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Understanding the Service Panel

April 16, 2018

Many homeowners who are unfamiliar with construction and wiring are timid when it comes to electrical work. It makes perfect sense to have a healthy respect for electricity—it can be dangerous if you don't understand it.

To give you confidence and a little knowledge to help you discuss electrical problems with an electrician, let’s explore how the service panel (or panel box) controls your home's electrical system.




The Service Panel

After passing through the electric meter, the local electrical utility provides electricity to your house through the service panel (also called the distribution center). The panel, which is usually located in a garage, basement or utility room, distributes electricity through individual circuits that run throughout your house.

The service panel in most homes contains circuit breakers, which look like little switches. Older homes may contain fuses, but they serve the same purpose as circuit breakers—to stop the flow of electricity when there is a problem.

As a homeowner, you need access to the panel for three tasks:

  • to shut off power to the whole house if needed (you do this by switching off the large breaker);

  • to reset a circuit breaker that trips; and

  • to turn off power to individual circuits when you are doing electrical work somewhere in the house.

You can also add new circuits to the panel box if there is room, but this is usually a job for a licensed electrician.

Why Do Circuit Breakers Trip?

If you plug too many appliances into a circuit, the system senses that they require more power than the circuit can accommodate and the circuit breaker trips, shutting off power completely. It’s a safety measure designed to protect the wiring in the circuit, as too great a demand can cause the wires to overheat.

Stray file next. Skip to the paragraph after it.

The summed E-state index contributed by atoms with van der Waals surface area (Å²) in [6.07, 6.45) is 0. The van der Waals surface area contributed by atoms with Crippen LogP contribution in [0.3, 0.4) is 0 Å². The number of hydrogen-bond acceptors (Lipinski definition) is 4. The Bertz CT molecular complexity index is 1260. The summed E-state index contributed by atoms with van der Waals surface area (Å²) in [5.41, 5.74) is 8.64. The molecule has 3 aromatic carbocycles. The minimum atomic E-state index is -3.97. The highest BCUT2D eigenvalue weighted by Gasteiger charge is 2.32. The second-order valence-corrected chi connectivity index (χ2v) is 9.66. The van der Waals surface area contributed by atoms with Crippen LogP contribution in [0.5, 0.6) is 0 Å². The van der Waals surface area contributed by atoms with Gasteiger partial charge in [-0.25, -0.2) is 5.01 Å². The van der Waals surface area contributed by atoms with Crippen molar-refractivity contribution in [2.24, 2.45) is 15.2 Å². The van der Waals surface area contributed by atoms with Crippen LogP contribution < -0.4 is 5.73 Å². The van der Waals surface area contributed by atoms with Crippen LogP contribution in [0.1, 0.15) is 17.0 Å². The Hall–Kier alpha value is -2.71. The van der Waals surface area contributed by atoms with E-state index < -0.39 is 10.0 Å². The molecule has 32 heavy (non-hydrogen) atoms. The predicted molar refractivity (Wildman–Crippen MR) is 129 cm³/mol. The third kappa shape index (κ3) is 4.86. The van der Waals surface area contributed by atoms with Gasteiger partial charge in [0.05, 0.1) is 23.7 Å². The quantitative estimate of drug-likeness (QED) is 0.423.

Each circuit has a limit of how much power it can handle. You will find that limit printed on each breaker. The number represents the ampere, or amps, which measure the rate or quantity of electrical flow. The number printed on the main breaker is the upper limit your house’s service can accommodate.

For example, a 15-amp circuit is a light-duty circuit that may power something like living room and bedroom lights and electrical outlets, and there are usually several outlets on one circuit.  A 30- or 50-amp circuit is for appliances that use a lot of energy, such as an electric clothes dryer or an electric range. These kinds of appliances are usually the only thing hooked up to the circuit—called a dedicated circuit—and their wiring will have a larger diameter.

Stopping Circuit Breakers from Tripping

Reducing demand on the circuit is the best way to prevent breakers from tripping. Appliances list their energy demands on an identification label on the unit. Most services experience tripping when juggling power demands. For example, if the breaker trips when you use the microwave and the toaster oven at the same time, you will have to move one of those appliances to another circuit. However, if a circuit trips frequently, contact an electrician because there may be a problem in the wiring or a short circuit.

Reset a breaker in the service panel by first pushing it to the "OFF" position and then pushing it back to the “ON” position. Fuses in older panels can't be reset but must be replaced. Always replace a fuse with another of the same amperage. Don't be tempted to install a higher-amp fuse because wiring size corresponds to amps. Wiring that is too small for the new fuse could overheat.

Types of Circuit Breakers

Your home is connected to the electric utility by three wires. Two of the wires are charged with a nominal 120 volts each, and the third wire is neutral. Volts or voltage is the force with which electricity flows. Each of the two "hot" wires is attached to the power bus in the service panel. You can't see the power bus because the panel box should have an inside cover that allows only the circuit breaker switches to be accessible inside the door or cover. As the name implies, the power bus energizes the circuits with either 120 or 240 volts.

The way the circuit is used determines the amount of voltage needed. A 15-amp circuit requires one hot wire or 120 volts. This type of circuit breaker is called a single-pole breaker. An electric range on a 50-amp circuit may need 240 volts, so it has two hot wires. This type of breaker is called a double-pole breaker.

Other circuit breakers include: